Chris Carson: The last one would probably have been about eight months ago.

Chair: Quite a while ago.

Q13 Lady Hermon: How do you feel?

Chris Carson: Well, it is disappointing.

Q14 Ian Paisley: First of all, you are very, very welcome. It is good to see you here, and I know the good work that you do. I think we have exchanged correspondence with individuals in the past. It is great to see you here, and I hope we can maybe help. Could we go back to one of your earlier answers? You mentioned the actual numbers of ex-servicemen. Could you give us a wee bit of a clearer view on how many of those ex-servicemen would have been exclusive to serving in Ulster under Operation Banner? How many are ex-service from service both in Northern Ireland and abroad?

Chris Carson: From one regiment, without naming it-you will know-it is estimated that 58,000 went through that regiment.

Ian Paisley: 58,000-sorry?

Chris Carson: About 58,000 service personnel went through that regiment.

Ian Paisley: The Ulster Defence Regiment, yes.

Chris Carson: That is not counting all the regular units that were involved with Operation Banner, including the Royal Navy and the Air Force.

Iain Creswell: Could I maybe give you some more definitive figures?

Ian Paisley: Thank you.

Iain Creswell: Currently in Northern Ireland there are a total of 7,865 in receipt of either war pension, War Disablement Pension or indeed the Armed Forces Compensation Scheme. Now, unfortunately the statistics that we get from the Service Personnel and Veterans Agency cannot break it down to what was specific to what regiment, or what branch of the armed forces, whether it be navy, air force or indeed home service regiments. We just do not have those figures to hand, and SPVA really tell us that it would be a mammoth task to try to do that. However, what I can tell you is there are almost 8,000 in receipt of either a pension or compensation in some shape, form or fashion.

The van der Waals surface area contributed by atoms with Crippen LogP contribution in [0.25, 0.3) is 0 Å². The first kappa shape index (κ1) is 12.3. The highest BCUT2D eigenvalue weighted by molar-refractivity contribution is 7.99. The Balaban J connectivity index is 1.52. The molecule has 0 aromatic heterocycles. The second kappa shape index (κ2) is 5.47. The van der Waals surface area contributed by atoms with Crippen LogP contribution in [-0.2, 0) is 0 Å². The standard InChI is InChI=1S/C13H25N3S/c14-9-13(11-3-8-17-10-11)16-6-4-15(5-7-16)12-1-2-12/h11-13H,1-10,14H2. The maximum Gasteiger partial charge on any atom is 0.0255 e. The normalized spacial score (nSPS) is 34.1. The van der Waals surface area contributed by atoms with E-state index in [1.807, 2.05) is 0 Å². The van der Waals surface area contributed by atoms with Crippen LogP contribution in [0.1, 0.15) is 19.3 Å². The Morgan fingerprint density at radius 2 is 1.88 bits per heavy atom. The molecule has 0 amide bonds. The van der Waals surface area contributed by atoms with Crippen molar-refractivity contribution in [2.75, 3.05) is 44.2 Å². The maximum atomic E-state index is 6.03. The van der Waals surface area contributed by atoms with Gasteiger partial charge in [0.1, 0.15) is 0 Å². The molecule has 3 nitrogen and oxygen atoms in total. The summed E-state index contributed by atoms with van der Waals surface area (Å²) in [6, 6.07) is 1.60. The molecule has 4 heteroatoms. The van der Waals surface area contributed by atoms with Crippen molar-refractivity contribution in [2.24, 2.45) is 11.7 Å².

Q15 Ian Paisley: That is very useful. I think it is good for the Committee to have that on the record, so that we know the figures and levels of service as well. I think the other figure is also important. I want also to go back to the answer you gave about the very disappointing responses you have had from the Executive, and the fact that you have written on three occasions, I think you said?

Chris Carson: Yes.

Ian Paisley: And you have received no response. Would you be able to furnish us with a copy of the letters? Would you feel happy to?

Chris Carson: I would be unsure of that, but I will ask the outgoing chairman whether he has kept them on file. If he has, I will get them to you.1

Q16 Ian Paisley: Thank you very much. If we do get that, that will be very, very useful. Do you feel any progress is being made on the issue at all, with the Northern Ireland Executive, or is it just at a standstill?

Chris Carson: There is no movement at all with the Northern Ireland Executive.

Q17 Ian Paisley: Do you have any contacts with the other departments of Government in Northern Ireland?